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February 08, 2019
1 year

What is the issue?

  • The Reserve Bank of India has cut the repo rate by 25-basis points to 6.25%, in its last bi-monthly meeting for 2018-19.
  • The move signals both the RBI and the Centre getting in line with each other, after the recent tussle (Click here to know more).

What is the significance?

  • The RBI had raised the policy rates twice last year, but has maintained a 'neutral' stance in the last two bi-monthly meetings when the MPC did not change the rate.
  • But it did change the stance from ‘neutral’ to ‘calibrated tightening’ in the fourth meeting in early October 2018.
  • With a new Governor at RBI now, the Monetary Policy Committee’s view on the state of the Indian economy seems to have changed.
  • It has now switched its policy stance from ‘calibrated tightening’ to ‘neutral’.

What is RBI's rationale?

  • The MPC had been over-estimating inflation risks and had stuck to a tighter monetary policy.
  • But the inflation scenario has been favourable in the last few months.
  • Consumer Price Index-based inflation have continued to slow and is projected to stay well below the medium-term target of 4%
  • The MPC has particularly taken note of deflating food prices to adopt a liberal stance with the rates.
  • The overall demand conditions are moderate, in the backdrop of a slowdown in private and public consumption expenditure.
  • In the MPC’s view, there is an output gap, and the public spending on infrastructure alone cannot support investment activity.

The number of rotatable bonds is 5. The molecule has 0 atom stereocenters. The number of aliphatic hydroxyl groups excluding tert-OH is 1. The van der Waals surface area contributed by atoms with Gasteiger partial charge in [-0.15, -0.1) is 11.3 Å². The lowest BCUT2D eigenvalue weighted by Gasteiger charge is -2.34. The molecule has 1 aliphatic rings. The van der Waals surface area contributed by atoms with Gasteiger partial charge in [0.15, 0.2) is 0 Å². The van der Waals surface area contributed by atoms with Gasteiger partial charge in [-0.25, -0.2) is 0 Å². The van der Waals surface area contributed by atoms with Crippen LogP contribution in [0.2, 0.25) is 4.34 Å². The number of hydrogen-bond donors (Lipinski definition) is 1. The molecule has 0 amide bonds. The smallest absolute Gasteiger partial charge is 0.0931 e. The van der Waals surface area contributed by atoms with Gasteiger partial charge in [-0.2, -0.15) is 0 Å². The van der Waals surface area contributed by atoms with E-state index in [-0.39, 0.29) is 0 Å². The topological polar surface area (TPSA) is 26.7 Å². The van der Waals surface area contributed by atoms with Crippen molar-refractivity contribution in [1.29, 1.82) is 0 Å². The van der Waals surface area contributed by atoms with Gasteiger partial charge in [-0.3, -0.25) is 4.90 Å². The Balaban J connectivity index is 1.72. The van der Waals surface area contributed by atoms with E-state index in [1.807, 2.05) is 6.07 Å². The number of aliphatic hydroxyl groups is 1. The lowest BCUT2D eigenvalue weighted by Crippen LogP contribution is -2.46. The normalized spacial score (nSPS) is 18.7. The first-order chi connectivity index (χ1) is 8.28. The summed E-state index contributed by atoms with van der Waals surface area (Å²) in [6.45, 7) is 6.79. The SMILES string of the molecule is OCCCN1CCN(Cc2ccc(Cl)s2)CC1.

• The RBI also sees the actual GDP growth for 2018-19 to be a bit less than the projected 7.4%.
  • Production and import of capital goods (a key factor for investment demand) and credit flows to industry remain dull.
  • There is also a slowdown in farm output growth.
  • So there is a need for strengthening private investment activity and boosting private consumption which a rate cut is expected to facilitate.

How does the future look?

  • A policy rate cut facilitating an investment boost is expected to complement the recently released ‘expansionary’ interim budget.
  • The developmental and regulatory policy initiatives announced alongside the policy is timely and progressive.
  • Notably, there is a proposal to study the offshore Rupee markets and to rationalise the regulations on the interest rate derivatives which would be of special significance to the financial markets.
  • However, the Interim Budget has shown some slippage from the fiscal roadmap and projected a budget deficit of 3.4% for both the current financial year and the next.
  • So the risk of government borrowing, crowding out private investment demand, remains, which the RBI has to be cautious of.


Source: Business Line, The Hindu

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